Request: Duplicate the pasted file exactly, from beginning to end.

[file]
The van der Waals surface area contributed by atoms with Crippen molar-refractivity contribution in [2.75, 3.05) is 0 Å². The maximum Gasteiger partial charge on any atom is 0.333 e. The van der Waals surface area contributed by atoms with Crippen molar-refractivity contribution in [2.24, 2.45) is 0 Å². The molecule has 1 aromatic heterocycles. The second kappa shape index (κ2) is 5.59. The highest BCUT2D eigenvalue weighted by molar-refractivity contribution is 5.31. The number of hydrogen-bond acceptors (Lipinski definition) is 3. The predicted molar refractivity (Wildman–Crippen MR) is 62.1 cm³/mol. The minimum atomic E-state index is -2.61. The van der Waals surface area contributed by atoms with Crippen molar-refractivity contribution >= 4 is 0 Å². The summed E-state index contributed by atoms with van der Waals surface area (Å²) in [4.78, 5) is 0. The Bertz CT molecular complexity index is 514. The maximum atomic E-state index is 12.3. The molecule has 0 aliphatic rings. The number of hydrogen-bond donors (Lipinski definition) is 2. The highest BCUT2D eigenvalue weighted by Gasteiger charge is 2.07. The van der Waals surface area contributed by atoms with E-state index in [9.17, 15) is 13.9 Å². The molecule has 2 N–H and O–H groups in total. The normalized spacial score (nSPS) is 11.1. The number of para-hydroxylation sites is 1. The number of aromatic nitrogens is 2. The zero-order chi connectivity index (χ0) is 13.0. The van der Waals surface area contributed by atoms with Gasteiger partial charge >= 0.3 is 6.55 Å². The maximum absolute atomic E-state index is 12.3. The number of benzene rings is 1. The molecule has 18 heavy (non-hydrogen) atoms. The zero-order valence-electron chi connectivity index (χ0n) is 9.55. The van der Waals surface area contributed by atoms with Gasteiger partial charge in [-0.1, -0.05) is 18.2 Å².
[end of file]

The van der Waals surface area contributed by atoms with Crippen molar-refractivity contribution in [2.75, 3.05) is 0 Å². The maximum Gasteiger partial charge on any atom is 0.333 e. The van der Waals surface area contributed by atoms with Crippen molar-refractivity contribution in [2.24, 2.45) is 0 Å². The molecule has 1 aromatic heterocycles. The second kappa shape index (κ2) is 5.59. The highest BCUT2D eigenvalue weighted by molar-refractivity contribution is 5.31. The number of hydrogen-bond acceptors (Lipinski definition) is 3. The predicted molar refractivity (Wildman–Crippen MR) is 62.1 cm³/mol. The minimum atomic E-state index is -2.61. The van der Waals surface area contributed by atoms with Crippen molar-refractivity contribution >= 4 is 0 Å². The summed E-state index contributed by atoms with van der Waals surface area (Å²) in [4.78, 5) is 0. The Bertz CT molecular complexity index is 514. The maximum atomic E-state index is 12.3. The molecule has 0 aliphatic rings. The number of hydrogen-bond donors (Lipinski definition) is 2. The highest BCUT2D eigenvalue weighted by Gasteiger charge is 2.07. The van der Waals surface area contributed by atoms with E-state index in [9.17, 15) is 13.9 Å². The molecule has 2 N–H and O–H groups in total. The normalized spacial score (nSPS) is 11.1. The number of para-hydroxylation sites is 1. The number of aromatic nitrogens is 2. The zero-order chi connectivity index (χ0) is 13.0. The van der Waals surface area contributed by atoms with Gasteiger partial charge >= 0.3 is 6.55 Å². The maximum absolute atomic E-state index is 12.3. The number of benzene rings is 1. The molecule has 18 heavy (non-hydrogen) atoms. The zero-order valence-electron chi connectivity index (χ0n) is 9.55. The van der Waals surface area contributed by atoms with Gasteiger partial charge in [-0.1, -0.05) is 18.2 Å².